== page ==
Newcastle United has lost a High Court challenge over the seizure of documents by tax officials probing the finances of several football clubs.
St James' Park and West Ham's London Stadium were raided in April by HM Revenue and Customs as part of a £5m National Insurance fraud investigation.
The club challenged the legality of the search-and-seizure orders, but judges ruled they were "lawfully issued".
It said the ruling was "disappointing" and it was considering its options.
Newcastle's managing director Lee Charnley was among several men arrested and later released without charge.
Business and financial records were seized, as well as computers and mobile phones belonging to the club, which recently secured promotion back to the Premier League.
The HMRC investigation centres on football agents and payments made in transfer dealings between English and French clubs.
Announcing the decision to dismiss the club's application for judicial review, Lord Justice Beatson said the "warrants were lawfully issued".
At a hearing in July, the judges heard argument on behalf of the club that no reasonable grounds existed for believing it had engaged in suspected tax fraud.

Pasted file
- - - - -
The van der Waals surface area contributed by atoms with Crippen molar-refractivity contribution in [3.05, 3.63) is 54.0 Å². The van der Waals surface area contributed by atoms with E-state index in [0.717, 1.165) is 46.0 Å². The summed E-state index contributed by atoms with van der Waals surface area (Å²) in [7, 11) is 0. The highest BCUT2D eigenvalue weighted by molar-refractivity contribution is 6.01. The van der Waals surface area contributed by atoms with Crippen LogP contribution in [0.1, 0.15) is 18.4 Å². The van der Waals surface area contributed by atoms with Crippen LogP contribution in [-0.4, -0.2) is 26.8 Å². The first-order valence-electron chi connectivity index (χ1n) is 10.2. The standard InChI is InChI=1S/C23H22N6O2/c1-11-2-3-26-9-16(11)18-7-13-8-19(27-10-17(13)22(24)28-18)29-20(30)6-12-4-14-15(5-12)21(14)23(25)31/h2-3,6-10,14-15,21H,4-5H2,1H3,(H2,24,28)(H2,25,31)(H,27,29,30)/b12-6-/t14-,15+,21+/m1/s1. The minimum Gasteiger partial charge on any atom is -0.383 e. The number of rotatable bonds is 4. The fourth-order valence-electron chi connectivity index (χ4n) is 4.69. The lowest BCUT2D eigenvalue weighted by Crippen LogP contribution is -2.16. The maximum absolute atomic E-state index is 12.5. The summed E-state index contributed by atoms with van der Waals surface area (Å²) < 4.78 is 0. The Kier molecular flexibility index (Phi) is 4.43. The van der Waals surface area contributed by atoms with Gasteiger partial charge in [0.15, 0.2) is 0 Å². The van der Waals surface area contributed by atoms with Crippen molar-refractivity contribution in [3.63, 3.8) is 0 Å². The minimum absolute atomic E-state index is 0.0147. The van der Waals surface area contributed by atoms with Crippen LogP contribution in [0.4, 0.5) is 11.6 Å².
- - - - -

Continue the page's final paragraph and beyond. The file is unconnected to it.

But HMRC argued in court that reasonable grounds existed for believing Newcastle United was ''knowingly involved'' in a multimillion-pound tax fraud when club offices were raided.
Court orders have so far prevented HMRC officers from examining the seized material pending the outcome of the legal action.
A spokesman for HMRC said: "We are very pleased with the court's decision which we are studying in detail. We do not comment on individual cases or ongoing investigations."
Newcastle United said in a statement: "We are disappointed with this decision given the court's findings.
"We are considering all of our options with our advisers, including whether to pursue an appeal."
Source: BBC NEWS